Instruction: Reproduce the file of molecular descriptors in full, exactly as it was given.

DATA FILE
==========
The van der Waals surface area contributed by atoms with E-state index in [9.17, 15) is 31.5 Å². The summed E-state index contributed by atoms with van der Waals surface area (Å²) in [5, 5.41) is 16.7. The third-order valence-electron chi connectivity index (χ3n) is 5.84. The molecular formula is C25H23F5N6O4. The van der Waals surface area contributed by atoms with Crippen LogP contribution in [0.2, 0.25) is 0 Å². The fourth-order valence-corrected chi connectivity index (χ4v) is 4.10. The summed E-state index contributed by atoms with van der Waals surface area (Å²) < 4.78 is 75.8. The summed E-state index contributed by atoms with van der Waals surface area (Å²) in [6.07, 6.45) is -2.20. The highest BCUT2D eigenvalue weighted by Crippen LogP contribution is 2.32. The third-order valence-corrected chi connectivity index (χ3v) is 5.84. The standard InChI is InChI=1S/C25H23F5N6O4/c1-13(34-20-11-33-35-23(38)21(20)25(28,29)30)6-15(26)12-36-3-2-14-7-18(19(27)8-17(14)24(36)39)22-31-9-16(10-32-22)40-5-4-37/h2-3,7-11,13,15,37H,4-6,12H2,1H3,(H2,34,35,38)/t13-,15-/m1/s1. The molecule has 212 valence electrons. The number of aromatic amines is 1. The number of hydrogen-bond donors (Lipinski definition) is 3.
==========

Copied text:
The van der Waals surface area contributed by atoms with E-state index in [9.17, 15) is 31.5 Å². The summed E-state index contributed by atoms with van der Waals surface area (Å²) in [5, 5.41) is 16.7. The third-order valence-electron chi connectivity index (χ3n) is 5.84. The molecular formula is C25H23F5N6O4. The van der Waals surface area contributed by atoms with Crippen LogP contribution in [0.2, 0.25) is 0 Å². The fourth-order valence-corrected chi connectivity index (χ4v) is 4.10. The summed E-state index contributed by atoms with van der Waals surface area (Å²) < 4.78 is 75.8. The summed E-state index contributed by atoms with van der Waals surface area (Å²) in [6.07, 6.45) is -2.20. The highest BCUT2D eigenvalue weighted by Crippen LogP contribution is 2.32. The third-order valence-corrected chi connectivity index (χ3v) is 5.84. The standard InChI is InChI=1S/C25H23F5N6O4/c1-13(34-20-11-33-35-23(38)21(20)25(28,29)30)6-15(26)12-36-3-2-14-7-18(19(27)8-17(14)24(36)39)22-31-9-16(10-32-22)40-5-4-37/h2-3,7-11,13,15,37H,4-6,12H2,1H3,(H2,34,35,38)/t13-,15-/m1/s1. The molecule has 212 valence electrons. The number of aromatic amines is 1. The number of hydrogen-bond donors (Lipinski definition) is 3.